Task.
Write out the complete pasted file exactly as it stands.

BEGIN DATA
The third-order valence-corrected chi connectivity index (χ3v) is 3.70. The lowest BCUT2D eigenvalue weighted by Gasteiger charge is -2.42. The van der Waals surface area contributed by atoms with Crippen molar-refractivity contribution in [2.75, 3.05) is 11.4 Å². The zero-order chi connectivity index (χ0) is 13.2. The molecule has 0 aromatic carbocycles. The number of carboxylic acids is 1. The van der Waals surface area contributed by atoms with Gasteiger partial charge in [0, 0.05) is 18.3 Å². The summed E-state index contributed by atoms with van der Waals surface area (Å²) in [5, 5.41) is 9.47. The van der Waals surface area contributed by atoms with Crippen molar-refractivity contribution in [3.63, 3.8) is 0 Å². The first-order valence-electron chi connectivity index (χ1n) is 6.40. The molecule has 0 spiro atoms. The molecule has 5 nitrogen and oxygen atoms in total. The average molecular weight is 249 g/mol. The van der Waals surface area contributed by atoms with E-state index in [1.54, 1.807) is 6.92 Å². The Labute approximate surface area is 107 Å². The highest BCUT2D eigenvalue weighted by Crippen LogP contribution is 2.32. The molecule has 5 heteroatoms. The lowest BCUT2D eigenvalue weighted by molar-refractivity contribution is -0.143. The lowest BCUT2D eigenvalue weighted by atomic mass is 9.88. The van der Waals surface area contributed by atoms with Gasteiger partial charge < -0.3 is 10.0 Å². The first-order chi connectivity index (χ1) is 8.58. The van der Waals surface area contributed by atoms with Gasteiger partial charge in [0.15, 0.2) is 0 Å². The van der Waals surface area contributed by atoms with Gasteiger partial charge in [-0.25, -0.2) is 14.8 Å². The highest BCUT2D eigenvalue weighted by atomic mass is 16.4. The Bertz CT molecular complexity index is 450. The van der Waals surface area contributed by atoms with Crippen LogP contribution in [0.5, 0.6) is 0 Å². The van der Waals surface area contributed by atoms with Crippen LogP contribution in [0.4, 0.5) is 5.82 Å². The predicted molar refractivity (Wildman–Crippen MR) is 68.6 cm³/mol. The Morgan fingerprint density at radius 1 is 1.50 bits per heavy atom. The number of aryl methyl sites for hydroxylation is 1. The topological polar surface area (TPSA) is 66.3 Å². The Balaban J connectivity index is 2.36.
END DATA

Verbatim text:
The third-order valence-corrected chi connectivity index (χ3v) is 3.70. The lowest BCUT2D eigenvalue weighted by Gasteiger charge is -2.42. The van der Waals surface area contributed by atoms with Crippen molar-refractivity contribution in [2.75, 3.05) is 11.4 Å². The zero-order chi connectivity index (χ0) is 13.2. The molecule has 0 aromatic carbocycles. The number of carboxylic acids is 1. The van der Waals surface area contributed by atoms with Gasteiger partial charge in [0, 0.05) is 18.3 Å². The summed E-state index contributed by atoms with van der Waals surface area (Å²) in [5, 5.41) is 9.47. The van der Waals surface area contributed by atoms with Crippen molar-refractivity contribution in [3.63, 3.8) is 0 Å². The first-order valence-electron chi connectivity index (χ1n) is 6.40. The molecule has 0 spiro atoms. The molecule has 5 nitrogen and oxygen atoms in total. The average molecular weight is 249 g/mol. The van der Waals surface area contributed by atoms with E-state index in [1.54, 1.807) is 6.92 Å². The Labute approximate surface area is 107 Å². The highest BCUT2D eigenvalue weighted by Crippen LogP contribution is 2.32. The molecule has 5 heteroatoms. The lowest BCUT2D eigenvalue weighted by molar-refractivity contribution is -0.143. The lowest BCUT2D eigenvalue weighted by atomic mass is 9.88. The van der Waals surface area contributed by atoms with Gasteiger partial charge < -0.3 is 10.0 Å². The first-order chi connectivity index (χ1) is 8.58. The van der Waals surface area contributed by atoms with Gasteiger partial charge in [0.15, 0.2) is 0 Å². The van der Waals surface area contributed by atoms with Gasteiger partial charge in [-0.25, -0.2) is 14.8 Å². The highest BCUT2D eigenvalue weighted by atomic mass is 16.4. The Bertz CT molecular complexity index is 450. The van der Waals surface area contributed by atoms with Crippen LogP contribution in [0.5, 0.6) is 0 Å². The van der Waals surface area contributed by atoms with Crippen LogP contribution in [0.4, 0.5) is 5.82 Å². The predicted molar refractivity (Wildman–Crippen MR) is 68.6 cm³/mol. The Morgan fingerprint density at radius 1 is 1.50 bits per heavy atom. The number of aryl methyl sites for hydroxylation is 1. The topological polar surface area (TPSA) is 66.3 Å². The Balaban J connectivity index is 2.36.